The federal government says it has nearly 5.9 million doses of the vaccine ready to be delivered next week.READ MORE: Record Fall Warmth: An Unprecedented Autumn In New England
Massachusetts is expected to get 120,000 doses of Moderna’s vaccine in the next few weeks. They’ll be sent to hospitals, community health centers, and other large ambulatory care practices, according to Gov. Charlie Baker.
Moderna’s shot provided 94% protection against COVID-19 in the Cambridge company’s ongoing study of 30,000 people. A panel of FDA advisers, in a 20-0 vote Thursday, ruled that the benefits of the vaccine outweighed the risks for those 18 years old and up.READ MORE: As Pediatricians Get Ready To Give COVID Vaccine To Children, Some Doctors Say Review The Data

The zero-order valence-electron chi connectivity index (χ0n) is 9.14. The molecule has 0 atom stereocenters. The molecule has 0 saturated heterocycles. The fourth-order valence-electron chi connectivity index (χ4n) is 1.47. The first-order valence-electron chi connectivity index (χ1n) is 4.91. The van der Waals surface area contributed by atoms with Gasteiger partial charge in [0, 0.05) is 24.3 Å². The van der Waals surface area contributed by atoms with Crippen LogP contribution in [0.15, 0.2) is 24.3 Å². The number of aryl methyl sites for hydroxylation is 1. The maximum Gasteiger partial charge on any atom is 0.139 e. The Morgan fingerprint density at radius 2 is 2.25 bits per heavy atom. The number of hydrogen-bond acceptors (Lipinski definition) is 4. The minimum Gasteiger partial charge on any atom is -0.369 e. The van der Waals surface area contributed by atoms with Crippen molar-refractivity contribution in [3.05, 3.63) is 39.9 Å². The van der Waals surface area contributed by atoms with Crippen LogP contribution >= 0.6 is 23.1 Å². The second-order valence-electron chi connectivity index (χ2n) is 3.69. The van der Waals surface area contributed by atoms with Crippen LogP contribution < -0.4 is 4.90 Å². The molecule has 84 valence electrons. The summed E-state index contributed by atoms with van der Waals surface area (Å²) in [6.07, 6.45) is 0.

Moderna’s vaccine is easier to distribute than Pfizer’s because it doesn’t require special freezers. Pfizer requires 21 days between the two vaccinations, while Moderna’s shots are separated by 28 days.
Moderna’s vaccine is the same type as Pfizer’s, made with the same technology. They aren’t made with the coronavirus itself, meaning there’s no chance anyone could catch it from the shots. Instead, the vaccine contains a piece of genetic code that trains the immune system to recognize the spiked protein on the surface of the virus.MORE NEWS: 'We Thought It Was Going To Explode' Fans On Way To ALCS At Fenway Talk About Houston Plane Crash
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